The world lost a great wildlife photographer yesterday…
and I lost a mentor and a good friend.

Ron Austing, May, 1987, holding four Eastern Screech Owl fledglings.

Ron Austing, May, 1987, holding four Eastern Screech Owl fledglings.


Internationally renowned wildlife photographer Ron Austing died peacefully yesterday at the age of 82, with his daughters, son and close friends at his bedside, after a hard-fought battle with lymphoma.

Ron Austing was born in Cincinnati, Ohio in 1931. His interest in wildlife began as a child, after his family moved to a suburb of Cincinnati called North College Hill. At the time, much of that small village was an undeveloped woodland, surrounded by small farms. This gave Ron the opportunity to observe nature relatively undisturbed. By the age of twelve he had become intimately associated with birds of prey: the hawks and owls, which initiated a lifelong passion with these birds. His other passion was baseball, and he spent several years working in the dugout of the Cincinnati Reds. He remained an avid Reds fan throughout his life.

Ron’s desire to remain close to nature led to his career as a Park Ranger with the Hamilton County Park District in Ohio; essentially, the parks in and surrounding Cincinnati. In his thirty years with the Park District he saw the parks grow from some three thousand acres in 1953 to over sixteen thousand when he retired as a Park Ranger in 1983. After twenty-four years as a Park Ranger, with the rank of Captain, he became disenchanted with law enforcement and resigned, but he was immediately appointed to be the Park District’s first Wildlife Manager, a post he retained until he ultimately retired. In 1982, Ron was awarded the Ohio Conservation Achievement Award by the State of Ohio and the Department of Natural Resources.

Beginning at a relatively young age, Ron combined his knowledge of wildlife with his skill as a photographer, and he became an internationally recognized wildlife photographer while in his teens. He published his first illustrated article while he was still in high school. Since then, his photos have appeared in literally thousands of publications, including National Geographic, Sports Illustrated, Audubon, National Wildlife, Ranger Rick, Birder’s World, Bird Watcher’s Digest, as well as countless other U.S and European publications.

In addition to the many articles, books and field guides featuring his photography of birds, Ron authored several books of his own. He wrote his first book,  I WENT TO THE WOODS: the Autobiography of a Bird Photographer, while he was still in his twenties. He followed with THE WORLD OF THE RED-TAILED HAWK and THE WORLD OF THE GREAT HORNED OWL.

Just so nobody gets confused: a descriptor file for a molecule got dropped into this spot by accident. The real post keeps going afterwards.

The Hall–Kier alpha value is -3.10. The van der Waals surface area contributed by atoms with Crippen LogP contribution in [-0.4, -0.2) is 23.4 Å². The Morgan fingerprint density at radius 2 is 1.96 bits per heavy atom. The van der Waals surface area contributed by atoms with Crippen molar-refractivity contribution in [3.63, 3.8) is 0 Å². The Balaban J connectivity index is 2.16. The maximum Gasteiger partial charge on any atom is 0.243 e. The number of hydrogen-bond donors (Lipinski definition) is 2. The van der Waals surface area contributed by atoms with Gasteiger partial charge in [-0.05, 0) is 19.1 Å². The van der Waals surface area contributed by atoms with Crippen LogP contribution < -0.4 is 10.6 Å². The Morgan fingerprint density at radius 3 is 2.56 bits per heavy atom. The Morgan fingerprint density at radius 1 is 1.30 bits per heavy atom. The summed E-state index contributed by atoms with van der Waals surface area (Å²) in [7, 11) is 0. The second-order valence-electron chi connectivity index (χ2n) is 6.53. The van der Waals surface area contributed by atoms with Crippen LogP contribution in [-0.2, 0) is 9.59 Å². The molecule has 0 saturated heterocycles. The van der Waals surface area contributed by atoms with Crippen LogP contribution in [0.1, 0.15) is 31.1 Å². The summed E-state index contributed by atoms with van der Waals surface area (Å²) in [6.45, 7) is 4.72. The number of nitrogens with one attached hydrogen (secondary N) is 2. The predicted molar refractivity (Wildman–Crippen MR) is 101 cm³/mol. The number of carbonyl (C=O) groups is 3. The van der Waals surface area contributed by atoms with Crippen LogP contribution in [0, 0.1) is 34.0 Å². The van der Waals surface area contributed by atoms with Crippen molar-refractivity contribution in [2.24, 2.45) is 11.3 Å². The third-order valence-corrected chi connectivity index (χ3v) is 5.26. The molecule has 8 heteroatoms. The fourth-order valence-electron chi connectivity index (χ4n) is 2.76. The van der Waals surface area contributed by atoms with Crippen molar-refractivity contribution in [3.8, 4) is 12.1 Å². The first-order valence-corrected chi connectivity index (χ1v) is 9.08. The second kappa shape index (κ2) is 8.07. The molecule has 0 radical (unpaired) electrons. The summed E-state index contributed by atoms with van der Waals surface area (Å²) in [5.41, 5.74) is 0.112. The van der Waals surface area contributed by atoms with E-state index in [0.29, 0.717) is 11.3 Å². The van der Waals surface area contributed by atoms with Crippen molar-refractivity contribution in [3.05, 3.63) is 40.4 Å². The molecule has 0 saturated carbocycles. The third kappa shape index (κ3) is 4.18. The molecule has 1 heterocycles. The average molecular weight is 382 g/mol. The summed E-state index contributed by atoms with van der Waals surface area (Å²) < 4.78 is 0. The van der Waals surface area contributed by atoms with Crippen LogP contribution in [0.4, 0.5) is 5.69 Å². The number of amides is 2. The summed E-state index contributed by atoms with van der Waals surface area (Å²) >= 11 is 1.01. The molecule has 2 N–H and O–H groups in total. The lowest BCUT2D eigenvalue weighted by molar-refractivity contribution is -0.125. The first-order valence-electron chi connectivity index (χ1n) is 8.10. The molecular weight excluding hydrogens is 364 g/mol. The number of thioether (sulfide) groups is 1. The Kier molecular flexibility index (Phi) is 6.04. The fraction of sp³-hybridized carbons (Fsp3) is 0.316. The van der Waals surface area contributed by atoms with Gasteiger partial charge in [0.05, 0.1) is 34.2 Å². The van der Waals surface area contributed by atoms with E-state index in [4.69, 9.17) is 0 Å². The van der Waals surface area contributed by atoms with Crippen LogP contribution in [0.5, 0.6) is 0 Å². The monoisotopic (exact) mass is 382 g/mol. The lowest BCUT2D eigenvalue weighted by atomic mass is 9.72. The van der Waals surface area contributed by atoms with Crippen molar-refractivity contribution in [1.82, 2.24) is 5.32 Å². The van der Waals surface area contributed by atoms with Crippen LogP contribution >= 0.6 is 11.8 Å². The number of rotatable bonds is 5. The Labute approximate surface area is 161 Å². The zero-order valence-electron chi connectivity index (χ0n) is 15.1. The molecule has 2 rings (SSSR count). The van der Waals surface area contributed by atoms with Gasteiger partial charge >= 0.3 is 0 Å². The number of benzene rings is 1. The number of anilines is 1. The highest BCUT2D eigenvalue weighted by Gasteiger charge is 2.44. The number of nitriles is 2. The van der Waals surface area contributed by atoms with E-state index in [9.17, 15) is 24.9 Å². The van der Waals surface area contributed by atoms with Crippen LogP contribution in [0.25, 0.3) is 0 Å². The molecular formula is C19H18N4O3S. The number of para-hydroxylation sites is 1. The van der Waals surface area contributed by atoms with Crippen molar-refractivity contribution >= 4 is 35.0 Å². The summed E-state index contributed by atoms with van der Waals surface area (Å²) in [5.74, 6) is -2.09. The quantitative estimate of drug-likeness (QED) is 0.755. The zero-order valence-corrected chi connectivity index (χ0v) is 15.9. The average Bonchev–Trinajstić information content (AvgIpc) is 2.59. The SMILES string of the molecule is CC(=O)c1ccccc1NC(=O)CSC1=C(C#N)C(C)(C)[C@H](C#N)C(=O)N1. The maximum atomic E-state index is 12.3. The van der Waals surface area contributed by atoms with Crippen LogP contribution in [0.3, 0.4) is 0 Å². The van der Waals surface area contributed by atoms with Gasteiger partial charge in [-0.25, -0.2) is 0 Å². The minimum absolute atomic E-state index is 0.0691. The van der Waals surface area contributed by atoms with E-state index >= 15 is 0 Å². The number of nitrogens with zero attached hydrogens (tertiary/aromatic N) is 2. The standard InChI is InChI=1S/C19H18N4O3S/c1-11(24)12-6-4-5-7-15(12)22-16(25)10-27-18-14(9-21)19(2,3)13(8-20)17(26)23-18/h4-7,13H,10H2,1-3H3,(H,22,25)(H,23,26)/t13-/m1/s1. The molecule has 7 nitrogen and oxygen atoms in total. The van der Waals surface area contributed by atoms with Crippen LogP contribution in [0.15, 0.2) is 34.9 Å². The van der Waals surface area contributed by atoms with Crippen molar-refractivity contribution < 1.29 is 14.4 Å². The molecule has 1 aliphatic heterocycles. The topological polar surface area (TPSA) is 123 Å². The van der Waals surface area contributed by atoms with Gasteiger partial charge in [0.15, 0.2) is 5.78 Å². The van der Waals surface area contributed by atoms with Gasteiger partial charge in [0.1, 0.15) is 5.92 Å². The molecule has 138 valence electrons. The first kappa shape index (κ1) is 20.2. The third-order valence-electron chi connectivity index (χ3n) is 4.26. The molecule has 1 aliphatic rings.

Birds were always Ron’s primary subject, especially birds of prey, Kirtland’s Warbler, neotropical migrants in general, as well as the nesting activities of a tremendous number of bird species. The more than fifty thousand transparencies, terabytes of digital files and hundreds of hours of video footage in his collection also include insects, mammals, reptiles, amphibians, trees, and flowers. The majority of subjects are representative of Eastern and Midwestern regions of the U.S., with some Western species and a limited number from the Canadian arctic, Ecuador and the Galapagos, Mexico, Africa and India. As the official photographer of the Cincinnati Zoo for many years, Ron’s photo collection includes controlled conditions or studio images of many internationally rare and endangered species.

I met Ron 31 years ago in the Education Department of the Cincinnati Zoo.  We spent many wonderful years together working on wildlife photography projects in the U.S. and Canada. Ron was my Best Man at my wedding, and I was at his bedside when he died.  A small sample of Ron’s work can be viewed on our website here and is available for licensing.  I plan to provide a much larger selection of Ron’s work in the near future, and I will assist his family in keeping his photographic legacy alive. You can view more of Ron’s work on the website that he used for photographic print sales: